Nominating and Corporate Governance Committee. Our Nominating and Corporate Governance Committee is currently composed of Dr. Loren (Chairman), Dr. Hill and Mr. Swirsky. The Nominating and Corporate Governance Committee’s responsibilities include, to the extent deemed necessary or appropriate by the committee: developing and recommending to the Board criteria for the selection of individuals to be considered as candidates for election to the Board; identifying individuals qualified to become members of the Board; making recommendations to the Board regarding its size and composition; approving director nominations to be presented for stockholder approval at the Company’s annual meeting; approving nominations to fill any vacancies on the Board; developing and recommending corporate governance principles to the Board; and leading an annual review of the performance of both the Board as a whole and its individual members. Our Nominating and Corporate Governance Committee met one time during the fiscal year ended December 31, 2017. Our Nominating and Corporate Governance Committee Charter is available on our website at www.cellectar.com.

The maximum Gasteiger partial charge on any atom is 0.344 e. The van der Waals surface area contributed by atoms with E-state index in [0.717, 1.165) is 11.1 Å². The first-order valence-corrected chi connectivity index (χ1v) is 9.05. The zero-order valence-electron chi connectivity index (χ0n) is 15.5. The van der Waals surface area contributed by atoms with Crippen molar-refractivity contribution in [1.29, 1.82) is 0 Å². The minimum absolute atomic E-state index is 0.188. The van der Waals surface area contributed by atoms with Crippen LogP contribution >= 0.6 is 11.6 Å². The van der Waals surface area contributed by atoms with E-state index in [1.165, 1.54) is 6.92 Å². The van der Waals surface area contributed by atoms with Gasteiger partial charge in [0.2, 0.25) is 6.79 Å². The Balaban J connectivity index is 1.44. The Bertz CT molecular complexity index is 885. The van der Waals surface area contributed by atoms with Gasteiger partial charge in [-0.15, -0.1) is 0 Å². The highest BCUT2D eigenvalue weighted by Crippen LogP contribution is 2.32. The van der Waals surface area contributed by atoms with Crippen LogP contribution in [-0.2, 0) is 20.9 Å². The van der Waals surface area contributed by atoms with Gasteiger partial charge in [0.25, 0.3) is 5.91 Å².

Scientific and Technology Committee. We also have a Scientific and Technology Committee, which is currently composed of Dr. Loren and Dr. Hill with no chair designated.
Director Qualification Standards
The process followed by the Nominating and Corporate Governance Committee to identify and evaluate director candidates includes requests to the Board members and others for recommendations, meetings from time to time to evaluate biographical information and background materials relating to potential candidates, and interviews of selected candidates by members of the committee and other members of the Board. The committee may also solicit the opinions of third parties with whom the potential candidate has had a business relationship. Once the committee is satisfied that it has collected sufficient information on which to base a judgment, the committee votes on the candidate or candidates under consideration.